Living with $20,000 in credit card debt probably isn’t in most people’s financial plans, nor does it sound particularly enjoyable. But for many Americans, a debt load like that or even larger is an everyday reality, and chipping away at a high balance can be an overwhelming task.
The first and sometimes hardest step is to make a plan for paying it down. Still, just more than half of those with more than $20,000 in debt say it’s extremely likely they’ll be able to start paying down that debt this year, despite the fact that 61% said it’s extremely important they have a plan in place to do so in 2014. That’s based on the Credit.com survey Americans and Credit Card Debt, which included responses of 2,223 adults collected online from Jan. 1 to 9.
“Getting started is one thing, but being able to follow through with things that come up in life is another challenge,” says Gerri Detweiler, Credit.com’s director of consumer education. “You have to have a plan that takes into account the unexpected expenses that may come up in that time. Interest rates could go up, for example. Your income could change.”
Less than 5% of respondents to the survey (105 of them) said they had more than $20,000 in outstanding credit card debt. In fact, 44% said they don’t have any.
Dealing With Big Numbers
The weight of someone’s debt load depends on more than just a dollar figure. It’s quite possible some of the respondents with thousands of dollars of debt have the means to pay it down (15% said they have a manageable amount of debt), but even those struggling to fight the debt beast are capable of defeating it. With big undertakings like this, Detweiler says it can be a good idea to seek credit counseling.
The primary factors behind the large amount of debt varied greatly among this sample, but the most popular answer (26%) was that they used credit cards because they don’t have sufficient income to cover their expenses. Whether it was to fund a business venture, pay medical bills, get an education or indulge in shopping sprees, these people used a lot of credit cards to do it, and they realize they’ve had a debt issue for a while now.
Forty percent of this group said they have three to five credit cards (the most common response), and the next most popular amount was six to 10 cards (25%). Some respondents have felt that they have had too much credit card debt for more than five years.
So what’s keeping these people from getting rid of their credit card debt? Income was cited as a huge problem for this group, but other things could be hurting them more.
The survey results indicate some potential issues beyond cash flow. The majority of this group has never considered credit card or debt consolidation, credit counseling or bankruptcy, which could save them money in the long run and help them repair their finances. Even more surprising: 86% said they have been successful at paying down credit card debt in the past. It’s unclear exactly what that means, but it could indicate a debt cycle. Perhaps there’s a lack of awareness, too. About a third of these respondents said they think they have as much credit card debt as most Americans, but at least in this survey, they’re very much outliers on the high end of the spectrum.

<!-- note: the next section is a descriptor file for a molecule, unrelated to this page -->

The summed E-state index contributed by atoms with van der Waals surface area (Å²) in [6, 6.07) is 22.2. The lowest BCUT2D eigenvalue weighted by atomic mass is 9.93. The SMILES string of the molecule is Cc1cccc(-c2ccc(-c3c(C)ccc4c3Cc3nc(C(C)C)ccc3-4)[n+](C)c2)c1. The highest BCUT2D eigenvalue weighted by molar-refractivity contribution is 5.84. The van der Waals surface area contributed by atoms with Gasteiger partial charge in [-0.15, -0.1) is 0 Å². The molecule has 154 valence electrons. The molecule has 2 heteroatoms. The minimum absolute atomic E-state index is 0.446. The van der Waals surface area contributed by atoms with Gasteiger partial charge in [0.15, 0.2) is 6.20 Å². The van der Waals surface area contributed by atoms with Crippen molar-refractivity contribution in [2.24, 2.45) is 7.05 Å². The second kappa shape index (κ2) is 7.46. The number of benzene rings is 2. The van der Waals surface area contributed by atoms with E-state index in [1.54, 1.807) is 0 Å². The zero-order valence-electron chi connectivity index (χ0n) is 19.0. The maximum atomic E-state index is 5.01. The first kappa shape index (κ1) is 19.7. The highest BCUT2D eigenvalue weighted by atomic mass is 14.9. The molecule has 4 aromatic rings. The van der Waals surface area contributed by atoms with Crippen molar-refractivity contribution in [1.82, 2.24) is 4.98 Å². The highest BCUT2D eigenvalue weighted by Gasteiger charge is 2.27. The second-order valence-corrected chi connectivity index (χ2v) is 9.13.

The best thing these consumers can do is follow through on their intentions to start combating their debt in 2014 (and for those who said they weren’t planning on it, they should reconsider). Detweiler says some people in this situation avoid taking action out of fear of damaging their credit scores, but the age range of this group trends toward middle-age and near retirement, and if debt is keeping them from planning for the future, credit scores shouldn’t be the priority.
“It’s a significant amount of debt, and it’s probably keeping you from doing other things with your money,” she said.
You can always check your credit reports and credit scores for free — you can get your free credit reports once a year from the three major credit reporting agencies, and you can see your credit scores for free using Credit.com’s Credit Report Card. The Credit Report Card is updated once a month, and it will show how different aspects of your finances impact your scores (like high debt usage, for instance).
“It’s very doable, getting out of this kind of debt,” Detweiler says. “It usually means you’re going to have to make some tough choices about your spending. Consider reaching out to a credit counseling agency. If you don’t have some sort of plan, it’s just going to continue to grow.”
More on Managing Debt:
- The Credit.com Debt Management Learning Center
- How to Pay Off Credit Card Debt
- 5 Tips for Consolidating Credit Card Debt
- Understanding Your Debt Collection Rights
- The Best Way to Loan Money to Friends & Family
- Top 10 Debt Collection Rights
Image: Wavebreakmedia Ltd